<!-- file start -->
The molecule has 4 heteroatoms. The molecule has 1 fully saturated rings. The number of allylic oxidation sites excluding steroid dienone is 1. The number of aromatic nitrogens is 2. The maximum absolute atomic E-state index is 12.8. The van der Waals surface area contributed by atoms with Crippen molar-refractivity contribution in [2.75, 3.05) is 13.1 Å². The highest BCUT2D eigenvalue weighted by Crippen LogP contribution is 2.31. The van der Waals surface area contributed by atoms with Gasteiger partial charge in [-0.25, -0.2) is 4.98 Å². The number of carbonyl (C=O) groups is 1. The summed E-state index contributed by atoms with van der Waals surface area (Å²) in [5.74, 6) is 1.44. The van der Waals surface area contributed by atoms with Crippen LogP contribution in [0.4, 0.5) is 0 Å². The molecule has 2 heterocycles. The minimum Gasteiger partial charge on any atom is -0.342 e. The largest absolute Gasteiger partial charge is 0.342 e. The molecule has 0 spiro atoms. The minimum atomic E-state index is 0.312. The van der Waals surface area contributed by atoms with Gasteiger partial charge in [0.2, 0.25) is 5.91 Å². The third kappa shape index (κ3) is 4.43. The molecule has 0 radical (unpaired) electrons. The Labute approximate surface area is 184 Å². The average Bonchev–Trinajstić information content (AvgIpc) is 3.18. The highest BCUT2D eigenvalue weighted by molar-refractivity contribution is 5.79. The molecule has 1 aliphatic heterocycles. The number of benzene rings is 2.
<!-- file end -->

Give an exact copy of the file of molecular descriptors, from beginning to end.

The molecule has 4 heteroatoms. The molecule has 1 fully saturated rings. The number of allylic oxidation sites excluding steroid dienone is 1. The number of aromatic nitrogens is 2. The maximum absolute atomic E-state index is 12.8. The van der Waals surface area contributed by atoms with Crippen molar-refractivity contribution in [2.75, 3.05) is 13.1 Å². The highest BCUT2D eigenvalue weighted by Crippen LogP contribution is 2.31. The van der Waals surface area contributed by atoms with Gasteiger partial charge in [-0.25, -0.2) is 4.98 Å². The number of carbonyl (C=O) groups is 1. The summed E-state index contributed by atoms with van der Waals surface area (Å²) in [5.74, 6) is 1.44. The van der Waals surface area contributed by atoms with Crippen LogP contribution in [0.4, 0.5) is 0 Å². The molecule has 2 heterocycles. The minimum Gasteiger partial charge on any atom is -0.342 e. The largest absolute Gasteiger partial charge is 0.342 e. The molecule has 0 spiro atoms. The minimum atomic E-state index is 0.312. The van der Waals surface area contributed by atoms with Gasteiger partial charge in [0.2, 0.25) is 5.91 Å². The third kappa shape index (κ3) is 4.43. The molecule has 0 radical (unpaired) electrons. The Labute approximate surface area is 184 Å². The average Bonchev–Trinajstić information content (AvgIpc) is 3.18. The highest BCUT2D eigenvalue weighted by molar-refractivity contribution is 5.79. The molecule has 1 aliphatic heterocycles. The number of benzene rings is 2.